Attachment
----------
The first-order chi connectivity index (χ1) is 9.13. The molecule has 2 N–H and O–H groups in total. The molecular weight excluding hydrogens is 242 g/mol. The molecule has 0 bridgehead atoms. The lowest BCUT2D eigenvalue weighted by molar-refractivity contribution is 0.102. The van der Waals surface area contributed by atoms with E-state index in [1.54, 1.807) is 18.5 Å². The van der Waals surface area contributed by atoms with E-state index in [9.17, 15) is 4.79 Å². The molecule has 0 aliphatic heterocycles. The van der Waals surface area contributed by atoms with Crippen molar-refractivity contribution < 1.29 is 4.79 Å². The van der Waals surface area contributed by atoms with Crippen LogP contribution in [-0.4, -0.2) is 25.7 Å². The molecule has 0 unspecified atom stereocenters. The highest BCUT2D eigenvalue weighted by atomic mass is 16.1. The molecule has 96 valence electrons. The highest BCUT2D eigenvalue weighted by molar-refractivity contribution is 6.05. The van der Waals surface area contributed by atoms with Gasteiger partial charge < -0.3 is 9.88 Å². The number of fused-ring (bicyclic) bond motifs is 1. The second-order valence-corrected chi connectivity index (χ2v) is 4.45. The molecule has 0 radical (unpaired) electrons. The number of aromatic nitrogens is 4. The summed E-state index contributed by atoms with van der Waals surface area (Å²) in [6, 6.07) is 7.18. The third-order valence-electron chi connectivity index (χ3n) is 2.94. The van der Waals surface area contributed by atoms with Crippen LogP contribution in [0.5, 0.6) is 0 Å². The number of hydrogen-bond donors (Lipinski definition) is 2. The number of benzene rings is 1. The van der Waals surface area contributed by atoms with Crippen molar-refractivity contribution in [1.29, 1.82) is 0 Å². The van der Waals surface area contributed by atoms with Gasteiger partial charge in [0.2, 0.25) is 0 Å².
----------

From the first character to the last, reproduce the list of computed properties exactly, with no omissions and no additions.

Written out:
The first-order chi connectivity index (χ1) is 9.13. The molecule has 2 N–H and O–H groups in total. The molecular weight excluding hydrogens is 242 g/mol. The molecule has 0 bridgehead atoms. The lowest BCUT2D eigenvalue weighted by molar-refractivity contribution is 0.102. The van der Waals surface area contributed by atoms with E-state index in [1.54, 1.807) is 18.5 Å². The van der Waals surface area contributed by atoms with E-state index in [9.17, 15) is 4.79 Å². The molecule has 0 aliphatic heterocycles. The van der Waals surface area contributed by atoms with Crippen molar-refractivity contribution < 1.29 is 4.79 Å². The van der Waals surface area contributed by atoms with Crippen LogP contribution in [-0.4, -0.2) is 25.7 Å². The molecule has 0 unspecified atom stereocenters. The highest BCUT2D eigenvalue weighted by atomic mass is 16.1. The molecule has 96 valence electrons. The highest BCUT2D eigenvalue weighted by molar-refractivity contribution is 6.05. The van der Waals surface area contributed by atoms with Gasteiger partial charge < -0.3 is 9.88 Å². The number of fused-ring (bicyclic) bond motifs is 1. The second-order valence-corrected chi connectivity index (χ2v) is 4.45. The molecule has 0 radical (unpaired) electrons. The number of aromatic nitrogens is 4. The summed E-state index contributed by atoms with van der Waals surface area (Å²) in [6, 6.07) is 7.18. The third-order valence-electron chi connectivity index (χ3n) is 2.94. The van der Waals surface area contributed by atoms with Crippen LogP contribution in [0.5, 0.6) is 0 Å². The number of hydrogen-bond donors (Lipinski definition) is 2. The number of benzene rings is 1. The van der Waals surface area contributed by atoms with Crippen molar-refractivity contribution in [1.29, 1.82) is 0 Å². The van der Waals surface area contributed by atoms with Gasteiger partial charge in [0.2, 0.25) is 0 Å².